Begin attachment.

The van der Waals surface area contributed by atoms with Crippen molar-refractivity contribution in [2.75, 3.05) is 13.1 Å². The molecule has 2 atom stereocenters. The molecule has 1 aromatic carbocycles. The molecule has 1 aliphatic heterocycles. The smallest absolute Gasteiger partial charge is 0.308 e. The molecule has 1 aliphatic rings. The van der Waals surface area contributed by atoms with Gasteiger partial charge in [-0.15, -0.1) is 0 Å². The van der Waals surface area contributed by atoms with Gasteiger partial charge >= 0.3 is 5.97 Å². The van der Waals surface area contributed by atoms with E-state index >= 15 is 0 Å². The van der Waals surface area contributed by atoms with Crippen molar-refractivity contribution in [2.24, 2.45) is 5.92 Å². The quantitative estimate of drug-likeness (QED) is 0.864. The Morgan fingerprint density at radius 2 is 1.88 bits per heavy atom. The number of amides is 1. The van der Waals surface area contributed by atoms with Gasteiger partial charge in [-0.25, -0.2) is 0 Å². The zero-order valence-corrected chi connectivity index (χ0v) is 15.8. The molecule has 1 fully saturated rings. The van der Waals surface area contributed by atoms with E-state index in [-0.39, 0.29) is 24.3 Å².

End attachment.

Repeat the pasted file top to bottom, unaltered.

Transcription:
The van der Waals surface area contributed by atoms with Crippen molar-refractivity contribution in [2.75, 3.05) is 13.1 Å². The molecule has 2 atom stereocenters. The molecule has 1 aromatic carbocycles. The molecule has 1 aliphatic heterocycles. The smallest absolute Gasteiger partial charge is 0.308 e. The molecule has 1 aliphatic rings. The van der Waals surface area contributed by atoms with Gasteiger partial charge in [-0.15, -0.1) is 0 Å². The van der Waals surface area contributed by atoms with Gasteiger partial charge >= 0.3 is 5.97 Å². The van der Waals surface area contributed by atoms with E-state index >= 15 is 0 Å². The van der Waals surface area contributed by atoms with Crippen molar-refractivity contribution in [2.24, 2.45) is 5.92 Å². The quantitative estimate of drug-likeness (QED) is 0.864. The Morgan fingerprint density at radius 2 is 1.88 bits per heavy atom. The number of amides is 1. The van der Waals surface area contributed by atoms with Gasteiger partial charge in [-0.25, -0.2) is 0 Å². The zero-order valence-corrected chi connectivity index (χ0v) is 15.8. The molecule has 1 fully saturated rings. The van der Waals surface area contributed by atoms with E-state index in [-0.39, 0.29) is 24.3 Å².